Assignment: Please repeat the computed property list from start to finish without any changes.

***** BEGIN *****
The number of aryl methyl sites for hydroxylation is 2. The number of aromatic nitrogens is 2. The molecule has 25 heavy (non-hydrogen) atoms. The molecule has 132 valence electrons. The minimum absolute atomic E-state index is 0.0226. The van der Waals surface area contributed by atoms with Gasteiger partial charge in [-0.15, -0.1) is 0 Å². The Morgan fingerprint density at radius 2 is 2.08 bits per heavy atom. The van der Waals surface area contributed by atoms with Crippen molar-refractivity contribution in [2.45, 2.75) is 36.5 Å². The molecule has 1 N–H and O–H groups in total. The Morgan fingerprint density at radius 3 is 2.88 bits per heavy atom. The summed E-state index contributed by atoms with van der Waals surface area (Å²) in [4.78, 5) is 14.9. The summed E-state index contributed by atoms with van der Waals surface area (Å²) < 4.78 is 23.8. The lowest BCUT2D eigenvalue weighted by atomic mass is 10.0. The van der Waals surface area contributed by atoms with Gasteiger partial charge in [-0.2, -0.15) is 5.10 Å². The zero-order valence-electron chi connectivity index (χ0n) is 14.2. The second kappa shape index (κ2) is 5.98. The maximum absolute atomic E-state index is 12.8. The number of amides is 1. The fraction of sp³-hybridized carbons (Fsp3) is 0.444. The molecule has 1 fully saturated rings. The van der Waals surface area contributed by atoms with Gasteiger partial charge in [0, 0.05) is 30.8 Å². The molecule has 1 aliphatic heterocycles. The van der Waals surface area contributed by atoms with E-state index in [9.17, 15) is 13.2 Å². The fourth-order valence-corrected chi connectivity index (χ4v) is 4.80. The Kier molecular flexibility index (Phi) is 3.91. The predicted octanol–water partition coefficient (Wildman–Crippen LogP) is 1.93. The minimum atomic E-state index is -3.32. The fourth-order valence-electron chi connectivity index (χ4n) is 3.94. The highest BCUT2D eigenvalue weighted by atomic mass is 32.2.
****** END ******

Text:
The number of aryl methyl sites for hydroxylation is 2. The number of aromatic nitrogens is 2. The molecule has 25 heavy (non-hydrogen) atoms. The molecule has 132 valence electrons. The minimum absolute atomic E-state index is 0.0226. The van der Waals surface area contributed by atoms with Gasteiger partial charge in [-0.15, -0.1) is 0 Å². The Morgan fingerprint density at radius 2 is 2.08 bits per heavy atom. The van der Waals surface area contributed by atoms with Crippen molar-refractivity contribution in [2.45, 2.75) is 36.5 Å². The molecule has 1 N–H and O–H groups in total. The Morgan fingerprint density at radius 3 is 2.88 bits per heavy atom. The summed E-state index contributed by atoms with van der Waals surface area (Å²) in [4.78, 5) is 14.9. The summed E-state index contributed by atoms with van der Waals surface area (Å²) < 4.78 is 23.8. The lowest BCUT2D eigenvalue weighted by atomic mass is 10.0. The van der Waals surface area contributed by atoms with Gasteiger partial charge in [-0.2, -0.15) is 5.10 Å². The zero-order valence-electron chi connectivity index (χ0n) is 14.2. The second kappa shape index (κ2) is 5.98. The maximum absolute atomic E-state index is 12.8. The number of amides is 1. The fraction of sp³-hybridized carbons (Fsp3) is 0.444. The molecule has 1 fully saturated rings. The van der Waals surface area contributed by atoms with Gasteiger partial charge in [0, 0.05) is 30.8 Å². The molecule has 1 aliphatic heterocycles. The van der Waals surface area contributed by atoms with E-state index in [9.17, 15) is 13.2 Å². The fourth-order valence-corrected chi connectivity index (χ4v) is 4.80. The Kier molecular flexibility index (Phi) is 3.91. The predicted octanol–water partition coefficient (Wildman–Crippen LogP) is 1.93. The minimum atomic E-state index is -3.32. The fourth-order valence-electron chi connectivity index (χ4n) is 3.94. The highest BCUT2D eigenvalue weighted by atomic mass is 32.2.